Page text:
Sir Stuart Bell's panic measure to exempt MPs' future receipts from FOI scrutiny (by placing them with an external audit firm not subject as a public body to FOI requirements) really is closing the stable door after the horse has reached the next county. Sir Stuart voted strongly for trying to keep MPs' expenses secret in 2007 and there's nothing to indicate he has changed his views. It won't work.
And those MPs and ministers who comfort themselves that the lifespan of a news story is eleven days, that this will fade from the public's consciousness and they can get back to normal, are deluded. The Telegraph will have a few more juicy morsels to serve up, and this story has found fertile ground in the public's mind.
Speaker Martin was already a dead Speaker walking before the story broke. His manifest incompetence over the Damian Green affair sealed his lamentable record. He's had four years to institute reforms to MPs' expenses and signally failed to do a thing; indeed, his personal comments that he's determined to get 'what he's owed' reveals his support of a corrupt and venal culture within Parliament.
In the coming days and weeks we will look back on the way our MPs have acted and ask how we could ever have believed this kind of privileged immunity was right. MPs of course have influenced this themselves; their adoption of 'normal' working hours, the Speaker's ditching of his horsehair wig, their assertion that politics is a career like any other and a decade of PR that has portrayed them as just 'ordinary' people who drink coffee out of mugs and do the school-run has succeeded in establishing them as no different to the rest of us. And of course, like the rest of us we now believe they should pay tax, be accountable for their working hours, and lose all the outmoded nineteenth-century privileges that they had accrued.
So the public expectation is a radically revised set of employment conditions for MPs that puts them on a par with company executives, and the public and the popular press sees little wrong with this. Parliament has consistently failed to do its primary job - holding the Executive to account - and too often appears as a cosy club in which, as Peter Oborne had it, MPs have more in common with eachother than with the rest of us. They rubber-stamp Europe's laws, and apart from that, in exactly the same way that company executives issue interminable memoranda about making personal phone calls or abusing the photocopier, they pass only petty and little laws restrictive of our small freedoms. So be it. Let them be company executives.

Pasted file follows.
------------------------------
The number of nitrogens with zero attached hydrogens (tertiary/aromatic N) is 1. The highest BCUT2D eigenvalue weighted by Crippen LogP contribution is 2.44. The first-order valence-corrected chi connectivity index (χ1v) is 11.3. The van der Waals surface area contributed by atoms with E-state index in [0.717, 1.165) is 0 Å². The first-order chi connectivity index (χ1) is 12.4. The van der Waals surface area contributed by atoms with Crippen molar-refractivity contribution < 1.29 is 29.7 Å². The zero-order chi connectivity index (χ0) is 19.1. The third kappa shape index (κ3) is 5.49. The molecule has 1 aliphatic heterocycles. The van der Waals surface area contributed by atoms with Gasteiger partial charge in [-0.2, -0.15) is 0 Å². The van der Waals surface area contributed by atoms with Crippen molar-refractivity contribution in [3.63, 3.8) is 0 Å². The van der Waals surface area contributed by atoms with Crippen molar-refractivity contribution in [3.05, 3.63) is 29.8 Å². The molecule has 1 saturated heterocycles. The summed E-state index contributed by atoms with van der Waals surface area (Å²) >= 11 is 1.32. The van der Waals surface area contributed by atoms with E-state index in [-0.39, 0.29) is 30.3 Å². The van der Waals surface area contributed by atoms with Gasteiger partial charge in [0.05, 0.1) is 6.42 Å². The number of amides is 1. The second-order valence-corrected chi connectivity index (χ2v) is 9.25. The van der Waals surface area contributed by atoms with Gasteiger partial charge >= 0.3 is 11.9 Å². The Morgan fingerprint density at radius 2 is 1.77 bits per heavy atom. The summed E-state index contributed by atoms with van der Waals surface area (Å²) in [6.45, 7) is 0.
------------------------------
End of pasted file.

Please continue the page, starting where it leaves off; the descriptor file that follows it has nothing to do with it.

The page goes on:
This is a watershed in British politics. This is proof that we have forgotten what Parliament is for, and forgotten what being a Member of Parliament means. We've forgotten the power with which we entrust them, and which they've surrendered. We've forgotten the personal integrity we demand of them, somewhere between priest and knight, and which they've abased. And most importantly we've forgotten that they're our shield and defenders, our voice and our protest, which they've abnegated for self-interest, preferment and avaricious enrichment. And in correcting their venality, their corruption and their abuses, and turning them into company executives, we will be losing something infinitely precious.
And this is the cause of my anger. It's not 'the system' that's wrong - the system is based on personal integrity. It's the calibre of MPs now sitting in the House, men and women without personal integrity, sans honour, sans virtue, that have brought us to this loss. May they be cursed to the grave for what they've brought our Parliament to.